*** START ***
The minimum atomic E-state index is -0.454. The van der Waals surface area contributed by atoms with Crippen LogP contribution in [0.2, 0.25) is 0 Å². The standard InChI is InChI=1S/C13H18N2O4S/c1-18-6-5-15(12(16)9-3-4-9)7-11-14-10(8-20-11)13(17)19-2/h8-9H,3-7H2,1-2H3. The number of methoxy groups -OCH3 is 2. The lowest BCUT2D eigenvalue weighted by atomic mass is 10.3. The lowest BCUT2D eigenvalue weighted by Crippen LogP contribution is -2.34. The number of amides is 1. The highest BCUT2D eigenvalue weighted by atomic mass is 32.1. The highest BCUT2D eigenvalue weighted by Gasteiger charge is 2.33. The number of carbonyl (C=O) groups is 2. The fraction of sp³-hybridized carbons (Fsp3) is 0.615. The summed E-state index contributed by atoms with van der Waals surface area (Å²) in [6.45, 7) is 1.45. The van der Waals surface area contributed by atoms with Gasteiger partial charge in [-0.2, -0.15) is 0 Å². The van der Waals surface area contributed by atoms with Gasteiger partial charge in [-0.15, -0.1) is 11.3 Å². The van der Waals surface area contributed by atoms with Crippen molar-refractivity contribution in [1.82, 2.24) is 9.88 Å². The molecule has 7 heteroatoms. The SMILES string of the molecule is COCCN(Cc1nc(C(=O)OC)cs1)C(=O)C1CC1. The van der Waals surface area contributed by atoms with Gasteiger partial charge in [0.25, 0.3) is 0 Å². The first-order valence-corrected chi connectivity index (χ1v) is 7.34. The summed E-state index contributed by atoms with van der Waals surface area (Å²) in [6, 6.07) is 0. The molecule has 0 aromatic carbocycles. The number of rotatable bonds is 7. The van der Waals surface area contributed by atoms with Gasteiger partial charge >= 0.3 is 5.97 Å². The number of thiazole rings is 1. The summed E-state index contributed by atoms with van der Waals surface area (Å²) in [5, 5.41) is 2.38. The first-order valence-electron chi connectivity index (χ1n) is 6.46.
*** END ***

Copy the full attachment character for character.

The minimum atomic E-state index is -0.454. The van der Waals surface area contributed by atoms with Crippen LogP contribution in [0.2, 0.25) is 0 Å². The standard InChI is InChI=1S/C13H18N2O4S/c1-18-6-5-15(12(16)9-3-4-9)7-11-14-10(8-20-11)13(17)19-2/h8-9H,3-7H2,1-2H3. The number of methoxy groups -OCH3 is 2. The lowest BCUT2D eigenvalue weighted by atomic mass is 10.3. The lowest BCUT2D eigenvalue weighted by Crippen LogP contribution is -2.34. The number of amides is 1. The highest BCUT2D eigenvalue weighted by atomic mass is 32.1. The highest BCUT2D eigenvalue weighted by Gasteiger charge is 2.33. The number of carbonyl (C=O) groups is 2. The fraction of sp³-hybridized carbons (Fsp3) is 0.615. The summed E-state index contributed by atoms with van der Waals surface area (Å²) in [6.45, 7) is 1.45. The van der Waals surface area contributed by atoms with Gasteiger partial charge in [-0.2, -0.15) is 0 Å². The van der Waals surface area contributed by atoms with Gasteiger partial charge in [-0.15, -0.1) is 11.3 Å². The van der Waals surface area contributed by atoms with Crippen molar-refractivity contribution in [1.82, 2.24) is 9.88 Å². The molecule has 7 heteroatoms. The SMILES string of the molecule is COCCN(Cc1nc(C(=O)OC)cs1)C(=O)C1CC1. The van der Waals surface area contributed by atoms with Gasteiger partial charge in [0.25, 0.3) is 0 Å². The first-order valence-corrected chi connectivity index (χ1v) is 7.34. The summed E-state index contributed by atoms with van der Waals surface area (Å²) in [6, 6.07) is 0. The molecule has 0 aromatic carbocycles. The number of rotatable bonds is 7. The van der Waals surface area contributed by atoms with Gasteiger partial charge >= 0.3 is 5.97 Å². The number of thiazole rings is 1. The summed E-state index contributed by atoms with van der Waals surface area (Å²) in [5, 5.41) is 2.38. The first-order valence-electron chi connectivity index (χ1n) is 6.46.